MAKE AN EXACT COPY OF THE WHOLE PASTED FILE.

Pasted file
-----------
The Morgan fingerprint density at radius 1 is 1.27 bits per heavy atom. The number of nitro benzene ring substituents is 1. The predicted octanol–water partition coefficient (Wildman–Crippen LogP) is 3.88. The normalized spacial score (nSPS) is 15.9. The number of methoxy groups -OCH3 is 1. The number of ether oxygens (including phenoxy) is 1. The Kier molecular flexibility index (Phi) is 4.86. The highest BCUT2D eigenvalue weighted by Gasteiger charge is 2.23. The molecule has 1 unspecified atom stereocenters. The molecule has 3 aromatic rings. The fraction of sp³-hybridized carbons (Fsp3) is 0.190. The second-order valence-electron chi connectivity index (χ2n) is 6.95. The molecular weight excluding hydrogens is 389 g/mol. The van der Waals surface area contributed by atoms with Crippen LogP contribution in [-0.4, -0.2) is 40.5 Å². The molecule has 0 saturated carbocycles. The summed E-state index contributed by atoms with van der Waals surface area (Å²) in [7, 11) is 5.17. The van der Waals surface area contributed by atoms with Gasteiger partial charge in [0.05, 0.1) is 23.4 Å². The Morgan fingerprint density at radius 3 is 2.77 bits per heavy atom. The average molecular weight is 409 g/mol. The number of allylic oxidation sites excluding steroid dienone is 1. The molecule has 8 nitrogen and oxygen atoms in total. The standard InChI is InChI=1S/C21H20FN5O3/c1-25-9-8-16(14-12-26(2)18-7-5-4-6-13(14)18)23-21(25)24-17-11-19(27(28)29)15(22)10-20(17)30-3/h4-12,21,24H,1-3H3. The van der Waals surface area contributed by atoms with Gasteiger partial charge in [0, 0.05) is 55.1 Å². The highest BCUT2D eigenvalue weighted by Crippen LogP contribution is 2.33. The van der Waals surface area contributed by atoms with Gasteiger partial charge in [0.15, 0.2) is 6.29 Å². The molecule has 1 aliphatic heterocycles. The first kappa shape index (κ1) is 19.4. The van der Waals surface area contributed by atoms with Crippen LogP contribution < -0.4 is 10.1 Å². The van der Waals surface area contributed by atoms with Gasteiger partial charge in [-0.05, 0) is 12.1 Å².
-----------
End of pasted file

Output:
The Morgan fingerprint density at radius 1 is 1.27 bits per heavy atom. The number of nitro benzene ring substituents is 1. The predicted octanol–water partition coefficient (Wildman–Crippen LogP) is 3.88. The normalized spacial score (nSPS) is 15.9. The number of methoxy groups -OCH3 is 1. The number of ether oxygens (including phenoxy) is 1. The Kier molecular flexibility index (Phi) is 4.86. The highest BCUT2D eigenvalue weighted by Gasteiger charge is 2.23. The molecule has 1 unspecified atom stereocenters. The molecule has 3 aromatic rings. The fraction of sp³-hybridized carbons (Fsp3) is 0.190. The second-order valence-electron chi connectivity index (χ2n) is 6.95. The molecular weight excluding hydrogens is 389 g/mol. The van der Waals surface area contributed by atoms with Crippen LogP contribution in [-0.4, -0.2) is 40.5 Å². The molecule has 0 saturated carbocycles. The summed E-state index contributed by atoms with van der Waals surface area (Å²) in [7, 11) is 5.17. The van der Waals surface area contributed by atoms with Gasteiger partial charge in [0.05, 0.1) is 23.4 Å². The Morgan fingerprint density at radius 3 is 2.77 bits per heavy atom. The average molecular weight is 409 g/mol. The number of allylic oxidation sites excluding steroid dienone is 1. The molecule has 8 nitrogen and oxygen atoms in total. The standard InChI is InChI=1S/C21H20FN5O3/c1-25-9-8-16(14-12-26(2)18-7-5-4-6-13(14)18)23-21(25)24-17-11-19(27(28)29)15(22)10-20(17)30-3/h4-12,21,24H,1-3H3. The van der Waals surface area contributed by atoms with Gasteiger partial charge in [0, 0.05) is 55.1 Å². The highest BCUT2D eigenvalue weighted by Crippen LogP contribution is 2.33. The van der Waals surface area contributed by atoms with Gasteiger partial charge in [0.15, 0.2) is 6.29 Å². The molecule has 1 aliphatic heterocycles. The first kappa shape index (κ1) is 19.4. The van der Waals surface area contributed by atoms with Crippen LogP contribution < -0.4 is 10.1 Å². The van der Waals surface area contributed by atoms with Gasteiger partial charge in [-0.05, 0) is 12.1 Å².